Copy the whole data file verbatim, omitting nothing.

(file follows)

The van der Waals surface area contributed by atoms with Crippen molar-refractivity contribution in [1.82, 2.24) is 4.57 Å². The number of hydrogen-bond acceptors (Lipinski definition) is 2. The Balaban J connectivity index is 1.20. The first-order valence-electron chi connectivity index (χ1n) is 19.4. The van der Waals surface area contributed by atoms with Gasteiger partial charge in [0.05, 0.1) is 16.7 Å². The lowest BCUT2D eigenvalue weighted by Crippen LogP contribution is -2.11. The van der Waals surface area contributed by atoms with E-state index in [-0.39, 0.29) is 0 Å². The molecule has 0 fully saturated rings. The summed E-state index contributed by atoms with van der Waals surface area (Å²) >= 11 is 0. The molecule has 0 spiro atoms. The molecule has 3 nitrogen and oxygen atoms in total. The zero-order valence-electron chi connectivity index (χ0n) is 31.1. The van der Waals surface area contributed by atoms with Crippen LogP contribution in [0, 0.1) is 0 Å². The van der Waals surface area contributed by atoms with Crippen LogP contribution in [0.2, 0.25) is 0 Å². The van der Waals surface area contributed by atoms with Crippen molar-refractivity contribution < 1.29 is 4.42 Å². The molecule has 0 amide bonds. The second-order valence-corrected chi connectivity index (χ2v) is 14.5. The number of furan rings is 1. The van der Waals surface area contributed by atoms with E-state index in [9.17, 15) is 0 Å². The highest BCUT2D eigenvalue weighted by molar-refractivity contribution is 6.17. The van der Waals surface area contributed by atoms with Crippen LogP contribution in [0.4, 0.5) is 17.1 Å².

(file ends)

The van der Waals surface area contributed by atoms with Crippen molar-refractivity contribution in [1.82, 2.24) is 4.57 Å². The number of hydrogen-bond acceptors (Lipinski definition) is 2. The Balaban J connectivity index is 1.20. The first-order valence-electron chi connectivity index (χ1n) is 19.4. The van der Waals surface area contributed by atoms with Gasteiger partial charge in [0.05, 0.1) is 16.7 Å². The lowest BCUT2D eigenvalue weighted by Crippen LogP contribution is -2.11. The van der Waals surface area contributed by atoms with E-state index in [-0.39, 0.29) is 0 Å². The molecule has 0 fully saturated rings. The summed E-state index contributed by atoms with van der Waals surface area (Å²) >= 11 is 0. The molecule has 0 spiro atoms. The molecule has 3 nitrogen and oxygen atoms in total. The zero-order valence-electron chi connectivity index (χ0n) is 31.1. The van der Waals surface area contributed by atoms with Crippen LogP contribution in [0, 0.1) is 0 Å². The van der Waals surface area contributed by atoms with Crippen LogP contribution in [0.2, 0.25) is 0 Å². The van der Waals surface area contributed by atoms with Crippen molar-refractivity contribution < 1.29 is 4.42 Å². The molecule has 0 amide bonds. The second-order valence-corrected chi connectivity index (χ2v) is 14.5. The number of furan rings is 1. The van der Waals surface area contributed by atoms with E-state index in [9.17, 15) is 0 Å². The highest BCUT2D eigenvalue weighted by molar-refractivity contribution is 6.17. The van der Waals surface area contributed by atoms with Crippen LogP contribution in [0.4, 0.5) is 17.1 Å².